Anjana (name changed) came to Delhi about two years back from her village in Jharkhand through an agent of a placement agency. She badly needed a job to support her parents and siblings. The agency did manage a job of a domestic worker for her but after physically exploiting her for a few days. She took it as destiny and worked for ten months here. As per the agreement, the employer deposited her monthly wages to the agency instead of giving directly to her. After eleven months when she decided to visit her village, she asked for her wages from the agency, which gave her only
Rs 12,000. Though, she should have been given Rs 25,000 as decided at the time of agreement, a semi-illiterate Anjana found the amount of Rs 12,000 too as a big amount and returned her village. The rest amount was swallowed by the agency owner whom nobody questioned.
This is not the story of just one domestic worker of Delhi but of thousands of innocent Vanvasi girls working in various cities of the country. But, despite such a large scale exploitation, there is absolutely no rules and regulations to protect their interests and stop exploitation. No labour law is applicable for them. The placement agencies are not required to face any legal proceedings for their misdeeds or malpractices. Thus, the future of these girls appears to be bleak and uncertain. These girls are the victims of a dangerous game of demand and supply played by vested interests. Various players in this trade are benefited greatly at the expense of the hard work and toil by these poor and needy girls. They rush to Delhi and other cities with great hope but soon their dreams are shattered due to stark reality of the drudgery of the work and they return to their villages almost empty handed.
Most of the Vanvasi girls migrating to big cities including Delhi are from three states?Jharkhand, Chhattisgarh and Orissa and that too mainly from seven districts, namely Simdega, Gumla and Ranchi (Jharkhand), Rourkela (Orissa), Jashpur, Sarguja and Raigarh (Chhattisgarh). According to an estimate, the number of such migrating Vanvasi girls from these districts is about 60,000.
These alarming facts have come into light after a study recently conducted by Mumbai-based Drishti Stree Adhyayan Prabodhan Kendra in association with Rambhau Mhalgi Prabodhini, about the life of Vanvasi girls. The activists visited over 200 villages and directly interacted with more than 600 girls who were then in their villages on holidays. Many field workers from various social organisations also joined this survey and helped understand the problem of migration comprehensively. Since about 70 per cent of such girls migrate to Delhi, a survey of such girls and also the houses where they work was also conducted in Delhi. The placement agencies and agents and the institutions like church, which have an important role in the whole process were also studied. ?Drishti has tried to make this study perfect. This is not just a study for the sake of study, but many feasible suggestions are also made to the governments, the social organisations and also to the society in general,? says Anjali Deshpande, secretary of Drishti.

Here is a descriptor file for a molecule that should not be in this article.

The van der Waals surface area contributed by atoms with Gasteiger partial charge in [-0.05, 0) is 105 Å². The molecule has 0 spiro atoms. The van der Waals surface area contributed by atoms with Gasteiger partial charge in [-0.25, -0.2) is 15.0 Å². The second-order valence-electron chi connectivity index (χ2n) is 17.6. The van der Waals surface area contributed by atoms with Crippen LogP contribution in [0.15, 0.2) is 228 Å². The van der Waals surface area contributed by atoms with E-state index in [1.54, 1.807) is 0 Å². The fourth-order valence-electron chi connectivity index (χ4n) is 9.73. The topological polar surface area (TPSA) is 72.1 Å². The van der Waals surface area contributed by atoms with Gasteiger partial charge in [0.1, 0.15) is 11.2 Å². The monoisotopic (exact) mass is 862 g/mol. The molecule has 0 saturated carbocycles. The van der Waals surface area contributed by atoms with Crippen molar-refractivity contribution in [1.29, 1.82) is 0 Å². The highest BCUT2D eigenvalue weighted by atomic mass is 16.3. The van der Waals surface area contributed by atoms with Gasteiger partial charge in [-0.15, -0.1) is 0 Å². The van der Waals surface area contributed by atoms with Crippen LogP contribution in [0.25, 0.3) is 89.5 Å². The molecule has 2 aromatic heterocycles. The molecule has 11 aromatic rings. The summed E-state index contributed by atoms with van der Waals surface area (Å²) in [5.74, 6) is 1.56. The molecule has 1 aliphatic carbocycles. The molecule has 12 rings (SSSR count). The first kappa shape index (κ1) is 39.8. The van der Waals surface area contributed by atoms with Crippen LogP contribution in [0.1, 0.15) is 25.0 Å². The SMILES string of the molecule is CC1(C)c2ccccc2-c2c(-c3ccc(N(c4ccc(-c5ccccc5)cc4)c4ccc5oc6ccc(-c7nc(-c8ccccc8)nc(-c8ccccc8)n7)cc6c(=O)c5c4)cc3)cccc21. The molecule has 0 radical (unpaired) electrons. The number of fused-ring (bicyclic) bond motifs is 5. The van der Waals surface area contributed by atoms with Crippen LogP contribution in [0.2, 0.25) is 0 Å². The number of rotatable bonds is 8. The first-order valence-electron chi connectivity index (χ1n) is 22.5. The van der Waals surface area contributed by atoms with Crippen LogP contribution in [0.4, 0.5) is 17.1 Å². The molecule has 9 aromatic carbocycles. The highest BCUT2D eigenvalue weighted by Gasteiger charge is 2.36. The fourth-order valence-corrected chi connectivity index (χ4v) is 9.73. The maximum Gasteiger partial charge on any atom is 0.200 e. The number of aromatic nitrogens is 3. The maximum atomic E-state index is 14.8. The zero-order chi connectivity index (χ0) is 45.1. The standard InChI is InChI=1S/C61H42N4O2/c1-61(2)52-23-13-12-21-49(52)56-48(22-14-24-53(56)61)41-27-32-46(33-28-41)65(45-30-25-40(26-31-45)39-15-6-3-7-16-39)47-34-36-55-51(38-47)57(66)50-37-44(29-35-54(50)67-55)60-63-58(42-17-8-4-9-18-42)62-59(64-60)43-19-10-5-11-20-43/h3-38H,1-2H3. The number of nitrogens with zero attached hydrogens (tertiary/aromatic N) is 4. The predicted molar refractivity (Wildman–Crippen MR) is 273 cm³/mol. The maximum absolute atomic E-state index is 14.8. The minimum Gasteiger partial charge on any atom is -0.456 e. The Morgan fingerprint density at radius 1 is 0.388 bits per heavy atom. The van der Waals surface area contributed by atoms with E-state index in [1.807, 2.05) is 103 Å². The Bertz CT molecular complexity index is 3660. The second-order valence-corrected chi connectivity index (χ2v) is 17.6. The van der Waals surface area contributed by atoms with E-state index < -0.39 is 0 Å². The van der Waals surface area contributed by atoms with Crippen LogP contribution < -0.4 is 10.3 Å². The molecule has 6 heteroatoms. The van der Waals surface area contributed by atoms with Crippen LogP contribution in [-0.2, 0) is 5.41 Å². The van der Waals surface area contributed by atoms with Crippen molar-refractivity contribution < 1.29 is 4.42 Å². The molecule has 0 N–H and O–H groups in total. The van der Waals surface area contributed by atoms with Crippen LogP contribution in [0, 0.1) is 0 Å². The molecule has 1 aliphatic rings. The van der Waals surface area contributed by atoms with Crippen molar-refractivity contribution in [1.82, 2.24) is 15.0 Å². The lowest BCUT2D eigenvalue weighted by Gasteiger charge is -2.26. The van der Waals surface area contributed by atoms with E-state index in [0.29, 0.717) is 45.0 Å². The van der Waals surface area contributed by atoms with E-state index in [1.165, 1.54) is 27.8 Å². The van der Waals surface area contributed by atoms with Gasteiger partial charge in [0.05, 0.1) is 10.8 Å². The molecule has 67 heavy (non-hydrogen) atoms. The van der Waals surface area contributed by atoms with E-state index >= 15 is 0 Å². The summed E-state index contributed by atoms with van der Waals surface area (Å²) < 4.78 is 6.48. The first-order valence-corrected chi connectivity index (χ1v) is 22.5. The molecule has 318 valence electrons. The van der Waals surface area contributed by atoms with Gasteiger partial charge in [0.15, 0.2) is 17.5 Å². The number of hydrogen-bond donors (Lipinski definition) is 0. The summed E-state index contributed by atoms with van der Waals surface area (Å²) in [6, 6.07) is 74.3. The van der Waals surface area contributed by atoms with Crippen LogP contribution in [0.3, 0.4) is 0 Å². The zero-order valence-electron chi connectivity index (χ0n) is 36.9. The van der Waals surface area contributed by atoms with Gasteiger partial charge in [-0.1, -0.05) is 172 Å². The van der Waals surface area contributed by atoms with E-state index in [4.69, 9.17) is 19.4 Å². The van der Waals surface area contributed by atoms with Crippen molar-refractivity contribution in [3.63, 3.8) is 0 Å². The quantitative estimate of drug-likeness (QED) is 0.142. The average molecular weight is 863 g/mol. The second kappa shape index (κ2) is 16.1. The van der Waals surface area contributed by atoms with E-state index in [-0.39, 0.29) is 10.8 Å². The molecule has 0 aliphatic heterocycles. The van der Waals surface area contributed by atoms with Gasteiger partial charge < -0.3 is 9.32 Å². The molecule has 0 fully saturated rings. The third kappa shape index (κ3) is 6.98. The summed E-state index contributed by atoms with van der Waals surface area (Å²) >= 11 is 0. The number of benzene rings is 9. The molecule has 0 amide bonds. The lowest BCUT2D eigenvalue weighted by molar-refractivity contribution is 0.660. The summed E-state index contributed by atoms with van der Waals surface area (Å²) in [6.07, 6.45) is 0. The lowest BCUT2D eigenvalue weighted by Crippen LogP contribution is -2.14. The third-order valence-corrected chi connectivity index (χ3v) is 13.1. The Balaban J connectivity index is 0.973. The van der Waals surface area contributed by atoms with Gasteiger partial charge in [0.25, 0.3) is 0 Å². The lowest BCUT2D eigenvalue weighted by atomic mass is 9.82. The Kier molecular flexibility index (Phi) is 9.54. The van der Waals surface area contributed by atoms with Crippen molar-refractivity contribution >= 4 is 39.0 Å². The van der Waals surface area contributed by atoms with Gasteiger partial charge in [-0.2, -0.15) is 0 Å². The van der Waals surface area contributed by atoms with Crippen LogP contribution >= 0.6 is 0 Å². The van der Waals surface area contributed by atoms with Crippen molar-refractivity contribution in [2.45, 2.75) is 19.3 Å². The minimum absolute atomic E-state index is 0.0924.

According to the study, the demand of these girls is continuously increasing in Delhi, Chandigarh, Mumbai, Chennai and other metropolitan cities. These girls mostly prefer to migrate from their villages due to absolute poverty and non-availability of job opportunities there. Because of the large demand of female domestic workers, a well-organised network has emerged for supplying such girls in Delhi and elsewhere. Nearly 800 to 1000 placement agencies are in operation in Delhi alone. Though these agencies are certainly of great help to these girls in finding jobs, they earn large profits at the cost of their hard work. Most of the agencies exploit them financially and their transactions are not clean and reliable.
Such girls are employed in the families on 11 months agreements. At the end of the term, they are required to enter into a new agreement. In many cases some of the girls find a new jobs on their own or go to other agencies due to cheating by the previous agencies. The girls are mostly paid from Rs 2,500 to 3,500 per month. The agencies however charge their employers from Rs 4,000 to 5,000 earning a profit of more than Rs 1,000 per girl per month. In addition, the girls are also required to pay registration fee of Rs 1,000 to 1,500 to the agents. Not only that they also pay commission equivalent to one or two months? wages to the agencies.
The study reveals that in some cases the girls are victims of sexual harassment. When they return to their native villages for holidays or permanently, they are also looked upon with suspicion about their characters.
Drishti has demanded immediate enactment of a comprehensive law to prevent migration of minor girls, harassment of such girls and also punishment to the employers of minor girls.
Drishti has also appealed to the state governments of Jharkhand, Chhattisgarh and Orissa to take a lead and see that these girls from their states are given all the facilities and protection.
Meanwhile a seminar was organised in Delhi to discuss the problems of female domestic workers and to find out their solutions.